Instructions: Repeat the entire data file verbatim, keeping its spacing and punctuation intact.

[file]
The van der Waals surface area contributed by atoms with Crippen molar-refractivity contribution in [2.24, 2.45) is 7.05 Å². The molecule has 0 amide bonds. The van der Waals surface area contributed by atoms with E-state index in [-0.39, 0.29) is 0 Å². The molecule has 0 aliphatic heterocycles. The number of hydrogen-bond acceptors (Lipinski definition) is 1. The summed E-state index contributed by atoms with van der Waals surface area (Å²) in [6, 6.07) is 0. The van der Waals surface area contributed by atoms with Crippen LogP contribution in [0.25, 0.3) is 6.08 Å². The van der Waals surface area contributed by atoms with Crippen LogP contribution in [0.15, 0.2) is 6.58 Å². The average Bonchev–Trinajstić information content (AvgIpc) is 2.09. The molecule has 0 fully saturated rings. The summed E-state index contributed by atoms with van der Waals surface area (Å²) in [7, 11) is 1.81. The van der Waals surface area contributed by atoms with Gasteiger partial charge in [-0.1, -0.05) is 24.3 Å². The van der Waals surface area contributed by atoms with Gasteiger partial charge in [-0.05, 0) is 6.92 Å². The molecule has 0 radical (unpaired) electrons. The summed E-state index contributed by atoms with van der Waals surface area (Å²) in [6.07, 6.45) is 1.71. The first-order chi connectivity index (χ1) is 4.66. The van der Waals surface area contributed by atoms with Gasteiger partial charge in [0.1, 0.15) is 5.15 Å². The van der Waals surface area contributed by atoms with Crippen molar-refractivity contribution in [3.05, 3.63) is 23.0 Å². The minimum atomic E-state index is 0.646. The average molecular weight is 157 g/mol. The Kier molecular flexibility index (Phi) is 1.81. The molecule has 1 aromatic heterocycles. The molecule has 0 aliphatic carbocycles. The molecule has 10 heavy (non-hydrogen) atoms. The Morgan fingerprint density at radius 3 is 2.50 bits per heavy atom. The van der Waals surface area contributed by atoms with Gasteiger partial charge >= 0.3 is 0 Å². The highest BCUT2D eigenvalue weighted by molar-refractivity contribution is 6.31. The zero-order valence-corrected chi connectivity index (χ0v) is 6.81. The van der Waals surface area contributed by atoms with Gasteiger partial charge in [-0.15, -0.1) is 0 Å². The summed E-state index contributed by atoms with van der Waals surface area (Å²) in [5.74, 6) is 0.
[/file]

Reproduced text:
The van der Waals surface area contributed by atoms with Crippen molar-refractivity contribution in [2.24, 2.45) is 7.05 Å². The molecule has 0 amide bonds. The van der Waals surface area contributed by atoms with E-state index in [-0.39, 0.29) is 0 Å². The molecule has 0 aliphatic heterocycles. The number of hydrogen-bond acceptors (Lipinski definition) is 1. The summed E-state index contributed by atoms with van der Waals surface area (Å²) in [6, 6.07) is 0. The van der Waals surface area contributed by atoms with Crippen LogP contribution in [0.25, 0.3) is 6.08 Å². The van der Waals surface area contributed by atoms with Crippen LogP contribution in [0.15, 0.2) is 6.58 Å². The average Bonchev–Trinajstić information content (AvgIpc) is 2.09. The molecule has 0 fully saturated rings. The summed E-state index contributed by atoms with van der Waals surface area (Å²) in [7, 11) is 1.81. The van der Waals surface area contributed by atoms with Gasteiger partial charge in [-0.1, -0.05) is 24.3 Å². The van der Waals surface area contributed by atoms with Gasteiger partial charge in [-0.05, 0) is 6.92 Å². The molecule has 0 radical (unpaired) electrons. The summed E-state index contributed by atoms with van der Waals surface area (Å²) in [6.07, 6.45) is 1.71. The first-order chi connectivity index (χ1) is 4.66. The van der Waals surface area contributed by atoms with Gasteiger partial charge in [0.1, 0.15) is 5.15 Å². The van der Waals surface area contributed by atoms with Crippen molar-refractivity contribution in [3.05, 3.63) is 23.0 Å². The minimum atomic E-state index is 0.646. The average molecular weight is 157 g/mol. The Kier molecular flexibility index (Phi) is 1.81. The molecule has 1 aromatic heterocycles. The molecule has 0 aliphatic carbocycles. The molecule has 10 heavy (non-hydrogen) atoms. The Morgan fingerprint density at radius 3 is 2.50 bits per heavy atom. The van der Waals surface area contributed by atoms with Gasteiger partial charge >= 0.3 is 0 Å². The highest BCUT2D eigenvalue weighted by molar-refractivity contribution is 6.31. The zero-order valence-corrected chi connectivity index (χ0v) is 6.81. The van der Waals surface area contributed by atoms with Gasteiger partial charge in [-0.15, -0.1) is 0 Å². The summed E-state index contributed by atoms with van der Waals surface area (Å²) in [5.74, 6) is 0.